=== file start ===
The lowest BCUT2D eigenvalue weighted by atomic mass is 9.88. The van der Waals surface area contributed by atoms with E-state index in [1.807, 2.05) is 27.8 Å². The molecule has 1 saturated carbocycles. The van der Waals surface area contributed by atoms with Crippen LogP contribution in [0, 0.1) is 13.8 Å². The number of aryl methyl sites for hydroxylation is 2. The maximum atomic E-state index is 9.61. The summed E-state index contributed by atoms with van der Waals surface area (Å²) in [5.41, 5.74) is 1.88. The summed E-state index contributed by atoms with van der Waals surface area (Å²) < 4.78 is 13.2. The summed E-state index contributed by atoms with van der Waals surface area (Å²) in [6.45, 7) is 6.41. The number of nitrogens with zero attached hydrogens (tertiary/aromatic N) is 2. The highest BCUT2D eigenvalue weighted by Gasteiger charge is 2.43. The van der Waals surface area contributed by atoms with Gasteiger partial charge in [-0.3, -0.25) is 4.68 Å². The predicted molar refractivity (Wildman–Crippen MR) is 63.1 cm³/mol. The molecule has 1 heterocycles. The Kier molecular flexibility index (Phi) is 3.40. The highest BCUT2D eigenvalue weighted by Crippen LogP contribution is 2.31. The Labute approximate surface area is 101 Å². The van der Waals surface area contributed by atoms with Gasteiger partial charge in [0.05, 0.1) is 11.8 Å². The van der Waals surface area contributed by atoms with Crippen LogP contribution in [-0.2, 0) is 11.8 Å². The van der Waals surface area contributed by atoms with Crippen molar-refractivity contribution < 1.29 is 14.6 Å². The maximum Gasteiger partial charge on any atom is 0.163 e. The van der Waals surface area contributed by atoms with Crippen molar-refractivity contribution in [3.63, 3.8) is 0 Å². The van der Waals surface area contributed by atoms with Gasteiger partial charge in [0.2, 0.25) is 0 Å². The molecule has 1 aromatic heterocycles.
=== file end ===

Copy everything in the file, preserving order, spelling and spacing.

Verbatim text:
The lowest BCUT2D eigenvalue weighted by atomic mass is 9.88. The van der Waals surface area contributed by atoms with E-state index in [1.807, 2.05) is 27.8 Å². The molecule has 1 saturated carbocycles. The van der Waals surface area contributed by atoms with Crippen LogP contribution in [0, 0.1) is 13.8 Å². The number of aryl methyl sites for hydroxylation is 2. The maximum atomic E-state index is 9.61. The summed E-state index contributed by atoms with van der Waals surface area (Å²) in [5.41, 5.74) is 1.88. The summed E-state index contributed by atoms with van der Waals surface area (Å²) < 4.78 is 13.2. The summed E-state index contributed by atoms with van der Waals surface area (Å²) in [6.45, 7) is 6.41. The number of nitrogens with zero attached hydrogens (tertiary/aromatic N) is 2. The highest BCUT2D eigenvalue weighted by Gasteiger charge is 2.43. The van der Waals surface area contributed by atoms with Gasteiger partial charge in [-0.3, -0.25) is 4.68 Å². The predicted molar refractivity (Wildman–Crippen MR) is 63.1 cm³/mol. The molecule has 1 heterocycles. The Kier molecular flexibility index (Phi) is 3.40. The highest BCUT2D eigenvalue weighted by Crippen LogP contribution is 2.31. The Labute approximate surface area is 101 Å². The van der Waals surface area contributed by atoms with Gasteiger partial charge in [0.05, 0.1) is 11.8 Å². The van der Waals surface area contributed by atoms with Crippen LogP contribution in [-0.2, 0) is 11.8 Å². The van der Waals surface area contributed by atoms with Crippen molar-refractivity contribution < 1.29 is 14.6 Å². The maximum Gasteiger partial charge on any atom is 0.163 e. The van der Waals surface area contributed by atoms with Crippen molar-refractivity contribution in [3.63, 3.8) is 0 Å². The van der Waals surface area contributed by atoms with Gasteiger partial charge in [0.2, 0.25) is 0 Å². The molecule has 1 aromatic heterocycles.